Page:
The foot is an incredible structure made up of bones, muscles, ligaments, and tendons. It is designed not only to provide movement but also give support and stability. This is the reason why runners rely so much on the performance of their feet to cover vast distances. However, constantly running hundreds of miles daily may lead to repetitive injuries. When running, the feet endure the strain from repetitive pounding caused by running. Thus, aside from dead toenails, calluses, and bruises to name a few, they also suffer from other common foot injuries.
The foot is supported by the plantar fascia tendon, which runs lengthwise, from across the bottom of the feet. Plantar fasciitis is the inflammation of the plantar fascia and it is characterized with a sharp and stabbing pain usually felt at the base of the heel. Runners who suffer from plantar fasciitis say that the pain is similar to stepping on a nail.
The most frequent reason for this common foot injury is overtraining and overusing the foot. The use of worn-out footwear can also lead to this inflammation. Once the foot is overused, the muscles on the foot weaken and the heel is no longer able to carry the load of your body.
Runners who experience this type of foot injury often wear stability or orthotic shoes to temporarily reduce the symptoms. Patients are also advised not to go barefoot and do stretching exercises of the calves.
The Achilles tendonitis is the inflammation of the Achilles tendon. The Achilles tendon is a tough tissue that connects the calf muscles of the leg to the heel, allowing the foot to pivot and make other types of movements. Achilles tendonitis is characterized by painful sensations at the back of the lower leg and just above the lower leg. It is also characterized with swelling on the heel area.
There are many reasons why Achilles tendonitis occurs, but experts associate the inflammation to having tight calf muscles. Having tight calves or lower legs creates a lot of strain on the tendon, eventually causing the tendon to be inflamed. The tight calf muscles are often caused by over training or wearing unsupportive footwear that can cause too much burden on the tendon over time.
If you have Achilles tendonitis, you can improve the condition of your foot by resting and doing stretching. Putting on cold compress to the affected area as well as wearing structured footwear may also help. If you constantly suffer from Achilles tendonitis, you can prevent this injury from happening by doing calf exercises like dead lifts, leg squats, calf raises, and box jumps.
The tendons that extend from the muscles of the shin to each toe digit is called the extensor tendon. It allows you to do complicated movements with your toes and eventually in moving the entire foot. And just like any other tendons on the feet, the extensor tendon can also be inflamed thus the name. Extensor tendonitis is characterized by painful sensations isolated on the affected digits.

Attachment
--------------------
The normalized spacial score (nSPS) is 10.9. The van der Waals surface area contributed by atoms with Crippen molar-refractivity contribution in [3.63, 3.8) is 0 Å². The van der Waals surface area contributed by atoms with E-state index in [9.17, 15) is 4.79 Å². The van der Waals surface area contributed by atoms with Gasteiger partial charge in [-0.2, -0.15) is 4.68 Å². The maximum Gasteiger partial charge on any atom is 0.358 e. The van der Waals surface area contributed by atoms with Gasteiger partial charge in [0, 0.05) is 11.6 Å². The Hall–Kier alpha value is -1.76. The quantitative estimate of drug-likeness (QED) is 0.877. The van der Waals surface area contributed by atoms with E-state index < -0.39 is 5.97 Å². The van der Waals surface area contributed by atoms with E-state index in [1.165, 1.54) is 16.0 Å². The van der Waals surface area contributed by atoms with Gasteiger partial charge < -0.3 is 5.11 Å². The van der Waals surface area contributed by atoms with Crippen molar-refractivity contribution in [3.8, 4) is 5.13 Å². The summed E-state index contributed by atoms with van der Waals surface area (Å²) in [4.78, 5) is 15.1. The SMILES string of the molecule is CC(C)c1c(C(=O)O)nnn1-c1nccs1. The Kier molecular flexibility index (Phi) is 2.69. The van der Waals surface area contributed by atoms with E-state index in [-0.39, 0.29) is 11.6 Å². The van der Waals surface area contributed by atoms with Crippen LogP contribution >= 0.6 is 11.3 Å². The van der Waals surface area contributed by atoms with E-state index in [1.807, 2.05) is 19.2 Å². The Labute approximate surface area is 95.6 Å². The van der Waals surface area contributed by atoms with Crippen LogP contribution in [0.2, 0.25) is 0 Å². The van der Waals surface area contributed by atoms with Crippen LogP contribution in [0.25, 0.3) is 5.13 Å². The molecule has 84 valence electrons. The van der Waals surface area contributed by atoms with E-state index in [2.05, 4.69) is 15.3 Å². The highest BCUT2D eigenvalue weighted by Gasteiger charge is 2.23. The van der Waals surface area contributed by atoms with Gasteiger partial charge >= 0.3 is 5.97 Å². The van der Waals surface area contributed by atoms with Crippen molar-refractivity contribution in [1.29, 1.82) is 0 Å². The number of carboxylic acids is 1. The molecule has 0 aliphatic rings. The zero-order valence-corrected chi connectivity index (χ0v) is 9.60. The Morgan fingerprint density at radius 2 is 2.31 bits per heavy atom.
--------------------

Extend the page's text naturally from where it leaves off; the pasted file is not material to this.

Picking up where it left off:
There are many reasons why extensor tendonitis occurs. These reasons include wearing unsupportive shoes and having weak (or tight) calf muscles. The inflammation tends to go away after a few days of resting the foot, but the condition can be improved by wearing shoes with appropriate support as well as stretching the calf muscles.
Inflammation on The Adductor And Abductor Hallucis
The foot is comprised of both the adductor and abductor hallucis, which is a type of muscle that provides support and structure to the foot. While the adductor hallucis runs horizontally across the top of the foot, the abductor hallucis muscle runs lengthwise; thus, creating an arch.
In most cases, the inflammation of both muscles is associated with other foot injuries like the plantar fasciitis. You are also likely to experience this foot injury more if you are also suffering from bunions. Inflammation of these two types of muscles is often caused by not having enough arch support on the foot, thus wearing appropriate shoes is very important in preventing this injury.
The foot is one of the most abused parts of a runner’s body. The constant exposure to vibrations can cause small fractures or fissures to the bone. In fact, it is common for most runners to experience stress fracture in the metatarsal bone.
Unlike other common foot injuries that occur almost immediately, a stress fracture is a slow process and requires time for the issue to build before any symptoms are felt. Once the condition is worst, that is the time when runners feel a sharp pain on the bone. In most cases, a stress fracture is often misdiagnosed as tendonitis or other more common foot injury.
If you suspect that you are experiencing an aggravated stress fracture, you can ask your doctor to look into your bones via X-ray or MRI if the stress fracture is too tiny. Other tests may also be conducted to isolate the problem.
Dr. Jamshidinia at Century City Medical Plaza is a board-certified foot surgeon trained in all areas of foot and ankle surgery. He is Board Certified by the American Board of Podiatric Surgery and a Fellow of the American College of Foot and Ankle Surgeons. For concerns regarding common foot injuries do not hesitate to contact us today!